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Neanderthal Remains Discovered in Italy

Tuesday, May 11, 2021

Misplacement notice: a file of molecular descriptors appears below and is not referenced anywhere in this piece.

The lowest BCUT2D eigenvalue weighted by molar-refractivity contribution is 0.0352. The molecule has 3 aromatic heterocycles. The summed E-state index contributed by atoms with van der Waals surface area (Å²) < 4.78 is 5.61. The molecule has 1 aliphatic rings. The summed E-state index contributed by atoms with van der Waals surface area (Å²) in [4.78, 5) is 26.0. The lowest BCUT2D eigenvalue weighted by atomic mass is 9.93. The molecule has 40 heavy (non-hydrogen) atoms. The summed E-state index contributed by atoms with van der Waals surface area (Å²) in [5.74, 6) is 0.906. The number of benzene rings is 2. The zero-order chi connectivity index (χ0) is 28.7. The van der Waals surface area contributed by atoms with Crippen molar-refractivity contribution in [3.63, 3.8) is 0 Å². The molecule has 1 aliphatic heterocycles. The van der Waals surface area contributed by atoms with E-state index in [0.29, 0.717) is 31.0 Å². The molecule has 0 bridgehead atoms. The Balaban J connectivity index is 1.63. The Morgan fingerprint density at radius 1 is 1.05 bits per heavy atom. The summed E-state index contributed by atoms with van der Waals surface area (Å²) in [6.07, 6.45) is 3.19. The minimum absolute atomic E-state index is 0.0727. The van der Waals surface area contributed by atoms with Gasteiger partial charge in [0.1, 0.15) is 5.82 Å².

Italy Neanderthal RemainsROME, ITALY—The Guardian reports that the remains of nine Neanderthals, including seven adult males, a female, and a child, have been discovered in Grotta Guattari, a cave near central Italy’s western coastline that was sealed in prehistory by a collapse. One of the sets of remains has been dated to between 90,000 and 100,000 years old, while the rest have been dated to between 50,000 and 68,000 years old. Mario Rolfo of Tor Vergata University said most of them had been killed by hyenas and eaten in their den. “Neanderthals were prey for these animals,” he explained. “Hyenas hunted them, especially the most vulnerable, like sick or elderly individuals.” The bones of rhinoceroses, giant deer, horses, and hyenas were also recovered from the cave. Rolfo added that analysis of dental tartar indicates the Neanderthals ate a varied diet based on cereals. DNA studies of the well-preserved remains are being planned. For more on Neanderthal finds from Italian caves, go to "Around the World: Italy."

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